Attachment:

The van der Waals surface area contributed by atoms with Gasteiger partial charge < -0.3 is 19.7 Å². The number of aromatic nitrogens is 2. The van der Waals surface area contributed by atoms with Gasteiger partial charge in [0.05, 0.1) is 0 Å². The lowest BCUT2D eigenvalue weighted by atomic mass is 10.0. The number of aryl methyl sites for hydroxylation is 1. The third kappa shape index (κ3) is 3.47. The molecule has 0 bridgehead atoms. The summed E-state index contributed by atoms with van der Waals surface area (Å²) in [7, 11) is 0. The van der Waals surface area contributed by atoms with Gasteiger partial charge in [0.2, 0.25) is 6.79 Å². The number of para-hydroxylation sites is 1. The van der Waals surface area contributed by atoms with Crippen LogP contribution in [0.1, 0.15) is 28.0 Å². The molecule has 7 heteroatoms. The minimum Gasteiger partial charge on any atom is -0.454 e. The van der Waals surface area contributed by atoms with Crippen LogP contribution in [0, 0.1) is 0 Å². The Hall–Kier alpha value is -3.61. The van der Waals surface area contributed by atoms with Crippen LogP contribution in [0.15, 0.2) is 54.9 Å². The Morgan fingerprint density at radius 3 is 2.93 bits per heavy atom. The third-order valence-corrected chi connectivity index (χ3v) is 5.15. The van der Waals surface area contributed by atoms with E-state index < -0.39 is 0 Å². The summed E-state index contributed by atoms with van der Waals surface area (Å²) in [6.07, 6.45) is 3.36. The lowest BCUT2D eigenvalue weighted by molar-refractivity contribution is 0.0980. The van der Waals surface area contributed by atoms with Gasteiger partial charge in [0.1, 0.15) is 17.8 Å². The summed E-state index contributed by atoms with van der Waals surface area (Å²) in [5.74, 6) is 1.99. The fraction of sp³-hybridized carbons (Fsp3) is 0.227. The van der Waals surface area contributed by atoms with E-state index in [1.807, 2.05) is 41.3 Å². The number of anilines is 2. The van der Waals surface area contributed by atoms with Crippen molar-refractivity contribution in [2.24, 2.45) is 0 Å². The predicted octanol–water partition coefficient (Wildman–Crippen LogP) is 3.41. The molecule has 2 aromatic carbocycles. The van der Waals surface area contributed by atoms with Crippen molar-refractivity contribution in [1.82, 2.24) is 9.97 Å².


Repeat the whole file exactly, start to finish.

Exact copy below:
The van der Waals surface area contributed by atoms with Gasteiger partial charge < -0.3 is 19.7 Å². The number of aromatic nitrogens is 2. The van der Waals surface area contributed by atoms with Gasteiger partial charge in [0.05, 0.1) is 0 Å². The lowest BCUT2D eigenvalue weighted by atomic mass is 10.0. The number of aryl methyl sites for hydroxylation is 1. The third kappa shape index (κ3) is 3.47. The molecule has 0 bridgehead atoms. The summed E-state index contributed by atoms with van der Waals surface area (Å²) in [7, 11) is 0. The van der Waals surface area contributed by atoms with Gasteiger partial charge in [0.2, 0.25) is 6.79 Å². The number of para-hydroxylation sites is 1. The van der Waals surface area contributed by atoms with Crippen LogP contribution in [0.1, 0.15) is 28.0 Å². The molecule has 7 heteroatoms. The minimum Gasteiger partial charge on any atom is -0.454 e. The van der Waals surface area contributed by atoms with Crippen LogP contribution in [0, 0.1) is 0 Å². The Hall–Kier alpha value is -3.61. The van der Waals surface area contributed by atoms with Crippen LogP contribution in [0.15, 0.2) is 54.9 Å². The Morgan fingerprint density at radius 3 is 2.93 bits per heavy atom. The third-order valence-corrected chi connectivity index (χ3v) is 5.15. The van der Waals surface area contributed by atoms with E-state index < -0.39 is 0 Å². The summed E-state index contributed by atoms with van der Waals surface area (Å²) in [6.07, 6.45) is 3.36. The lowest BCUT2D eigenvalue weighted by molar-refractivity contribution is 0.0980. The van der Waals surface area contributed by atoms with Gasteiger partial charge in [0.1, 0.15) is 17.8 Å². The summed E-state index contributed by atoms with van der Waals surface area (Å²) in [5.74, 6) is 1.99. The fraction of sp³-hybridized carbons (Fsp3) is 0.227. The van der Waals surface area contributed by atoms with E-state index in [1.807, 2.05) is 41.3 Å². The number of anilines is 2. The van der Waals surface area contributed by atoms with Crippen molar-refractivity contribution in [2.24, 2.45) is 0 Å². The predicted octanol–water partition coefficient (Wildman–Crippen LogP) is 3.41. The molecule has 2 aromatic carbocycles. The van der Waals surface area contributed by atoms with Crippen molar-refractivity contribution in [1.82, 2.24) is 9.97 Å².